After a broken ankle immobilized her in 1926, Mitchell started writing a novel that would become Gone With the Wind. Published in 1936, Gone With the Wind made Mitchell an instant celebrity and earned her the Pulitzer Prize.
The film version, also lauded far and wide, came out just three years later. More than 30 million copies of Mitchell’s Civil War-era masterpiece have been sold worldwide, and it has been translated into 27 languages. Mitchell was struck by a car and died in 1949, leaving behind Gone With the Wind as her only novel.
Mitchell was born on November 8, 1900, in Atlanta, Georgia, into an Irish-Catholic family. At an early age, even before she could write, Mitchell loved to make up stories, and she would later write her own adventure books, crafting their covers out of cardboard. She wrote hundreds of books as a child, but her literary endeavors weren’t limited to novels and stories. At the private Woodberry School, Mitchell took her creativity in new directions, directing and acting in plays she wrote.
In 1918, Mitchell enrolled at Smith College in Northampton, Massachusetts. Four months later, tragedy would strike when Mitchell’s mother died of influenza. Mitchell finished out her freshman year at Smith and then returned to Atlanta to prepare for the upcoming debutante season, during which she met Berrien Kinnard Upshaw. The couple was married in 1922, but it ended abruptly four months later when Upshaw left for the Midwest and never returned.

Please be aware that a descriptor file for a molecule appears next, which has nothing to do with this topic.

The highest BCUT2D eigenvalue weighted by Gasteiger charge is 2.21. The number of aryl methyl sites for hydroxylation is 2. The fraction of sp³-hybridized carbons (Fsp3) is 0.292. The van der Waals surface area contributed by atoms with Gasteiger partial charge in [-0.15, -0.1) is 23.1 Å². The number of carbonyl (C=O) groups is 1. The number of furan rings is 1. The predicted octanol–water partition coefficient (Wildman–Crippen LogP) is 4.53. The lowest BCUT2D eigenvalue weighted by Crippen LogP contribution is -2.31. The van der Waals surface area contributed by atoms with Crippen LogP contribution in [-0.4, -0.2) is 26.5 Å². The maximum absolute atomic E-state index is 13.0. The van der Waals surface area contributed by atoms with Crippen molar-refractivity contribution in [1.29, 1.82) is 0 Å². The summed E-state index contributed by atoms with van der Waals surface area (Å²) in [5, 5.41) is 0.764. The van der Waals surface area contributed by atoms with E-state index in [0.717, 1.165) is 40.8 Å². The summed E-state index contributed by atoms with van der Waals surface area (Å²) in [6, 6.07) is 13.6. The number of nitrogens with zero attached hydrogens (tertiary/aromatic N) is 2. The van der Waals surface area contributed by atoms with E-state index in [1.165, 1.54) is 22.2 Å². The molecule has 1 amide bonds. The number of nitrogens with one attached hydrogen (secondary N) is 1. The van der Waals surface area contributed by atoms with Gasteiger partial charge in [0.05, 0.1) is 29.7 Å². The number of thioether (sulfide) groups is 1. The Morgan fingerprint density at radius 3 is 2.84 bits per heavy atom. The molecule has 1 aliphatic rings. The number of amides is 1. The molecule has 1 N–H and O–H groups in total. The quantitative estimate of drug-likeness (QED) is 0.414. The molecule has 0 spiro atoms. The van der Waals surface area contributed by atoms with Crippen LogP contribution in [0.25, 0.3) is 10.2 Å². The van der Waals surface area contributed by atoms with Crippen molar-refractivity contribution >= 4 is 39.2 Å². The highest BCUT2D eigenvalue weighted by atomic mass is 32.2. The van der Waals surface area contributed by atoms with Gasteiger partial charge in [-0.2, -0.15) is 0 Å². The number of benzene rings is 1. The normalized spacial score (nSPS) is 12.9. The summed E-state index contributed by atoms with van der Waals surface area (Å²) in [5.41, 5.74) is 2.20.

The same year she was married, Mitchell landed a job with the Atlanta Journal Sunday magazine, where she ended up writing nearly 130 articles. Mitchell would get married a second time during this period, wedding John Robert Marsh in 1925. As seemed to be the case in Mitchell’s life, though, yet another good thing was to come to an end too quickly, as her journalist career ended in 1926 due to complications from a broken ankle.
'Gone With the Wind'
With her broken ankle keeping Mitchell off her feet, in 1926 she began writing Gone With the Wind. Perched at an old sewing table, and writing the last chapter first and the other chapters randomly, she finished most of the book by 1929. A novel about the Civil War and Reconstruction, Gone With the Wind is told from a Southern point of view, informed by Mitchell’s family and steeped in the history of the South and the tragedy of the war.
In July 1935, New York publisher Macmillan offered her a $500 advance and 10 percent royalty payments. Mitchell set to finalizing the manuscript, changing characters' names (Scarlett was Pansy in earlier drafts), cutting and rearranging chapters and finally naming the book Gone With the Wind. Gone With the Wind was published in 1936 to huge success and took home the 1937 Pulitzer. Mitchell became an overnight celebrity, and the landmark film based on her novel came out just three years later and went on to become a classic, winning eight Oscars and two special Oscars.
Later Years and Death
During World War II, Mitchell had no time to write, as she worked for the American Red Cross. On August 11, 1949, she was struck by a car while crossing a street and died five days later. Mitchell was inducted into Georgia Women of Achievement in 1994 and into the Georgia Writers Hall of Fame in 2000.
According to brittanica.com